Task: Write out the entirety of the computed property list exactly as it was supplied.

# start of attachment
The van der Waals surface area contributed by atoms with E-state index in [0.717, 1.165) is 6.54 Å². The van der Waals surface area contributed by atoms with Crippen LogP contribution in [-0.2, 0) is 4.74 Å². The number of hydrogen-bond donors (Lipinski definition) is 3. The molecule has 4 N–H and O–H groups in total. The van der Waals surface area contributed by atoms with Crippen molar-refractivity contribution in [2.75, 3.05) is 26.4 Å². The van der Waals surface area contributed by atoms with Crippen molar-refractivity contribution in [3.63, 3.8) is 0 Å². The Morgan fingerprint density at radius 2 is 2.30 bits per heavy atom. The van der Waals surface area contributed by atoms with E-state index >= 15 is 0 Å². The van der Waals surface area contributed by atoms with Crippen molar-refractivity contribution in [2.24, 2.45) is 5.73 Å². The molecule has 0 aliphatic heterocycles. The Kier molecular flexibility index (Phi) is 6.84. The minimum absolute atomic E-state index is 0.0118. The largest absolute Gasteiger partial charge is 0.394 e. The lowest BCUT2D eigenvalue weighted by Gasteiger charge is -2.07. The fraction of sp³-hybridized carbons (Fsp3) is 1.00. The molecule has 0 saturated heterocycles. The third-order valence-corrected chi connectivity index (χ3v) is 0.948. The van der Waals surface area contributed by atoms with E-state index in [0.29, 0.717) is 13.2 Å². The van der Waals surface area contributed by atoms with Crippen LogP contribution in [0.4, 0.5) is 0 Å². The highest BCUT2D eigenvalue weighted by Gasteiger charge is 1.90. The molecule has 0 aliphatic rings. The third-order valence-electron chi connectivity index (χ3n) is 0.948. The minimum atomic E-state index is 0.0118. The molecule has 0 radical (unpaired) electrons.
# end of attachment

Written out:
The van der Waals surface area contributed by atoms with E-state index in [0.717, 1.165) is 6.54 Å². The van der Waals surface area contributed by atoms with Crippen LogP contribution in [-0.2, 0) is 4.74 Å². The number of hydrogen-bond donors (Lipinski definition) is 3. The molecule has 4 N–H and O–H groups in total. The van der Waals surface area contributed by atoms with Crippen molar-refractivity contribution in [2.75, 3.05) is 26.4 Å². The van der Waals surface area contributed by atoms with Crippen molar-refractivity contribution in [3.63, 3.8) is 0 Å². The Morgan fingerprint density at radius 2 is 2.30 bits per heavy atom. The van der Waals surface area contributed by atoms with E-state index >= 15 is 0 Å². The van der Waals surface area contributed by atoms with Crippen molar-refractivity contribution in [2.24, 2.45) is 5.73 Å². The molecule has 0 aliphatic heterocycles. The Kier molecular flexibility index (Phi) is 6.84. The minimum absolute atomic E-state index is 0.0118. The largest absolute Gasteiger partial charge is 0.394 e. The lowest BCUT2D eigenvalue weighted by Gasteiger charge is -2.07. The fraction of sp³-hybridized carbons (Fsp3) is 1.00. The molecule has 0 saturated heterocycles. The third-order valence-corrected chi connectivity index (χ3v) is 0.948. The van der Waals surface area contributed by atoms with E-state index in [0.29, 0.717) is 13.2 Å². The van der Waals surface area contributed by atoms with Crippen LogP contribution in [0.4, 0.5) is 0 Å². The highest BCUT2D eigenvalue weighted by Gasteiger charge is 1.90. The molecule has 0 aliphatic rings. The third-order valence-electron chi connectivity index (χ3n) is 0.948. The minimum atomic E-state index is 0.0118. The molecule has 0 radical (unpaired) electrons.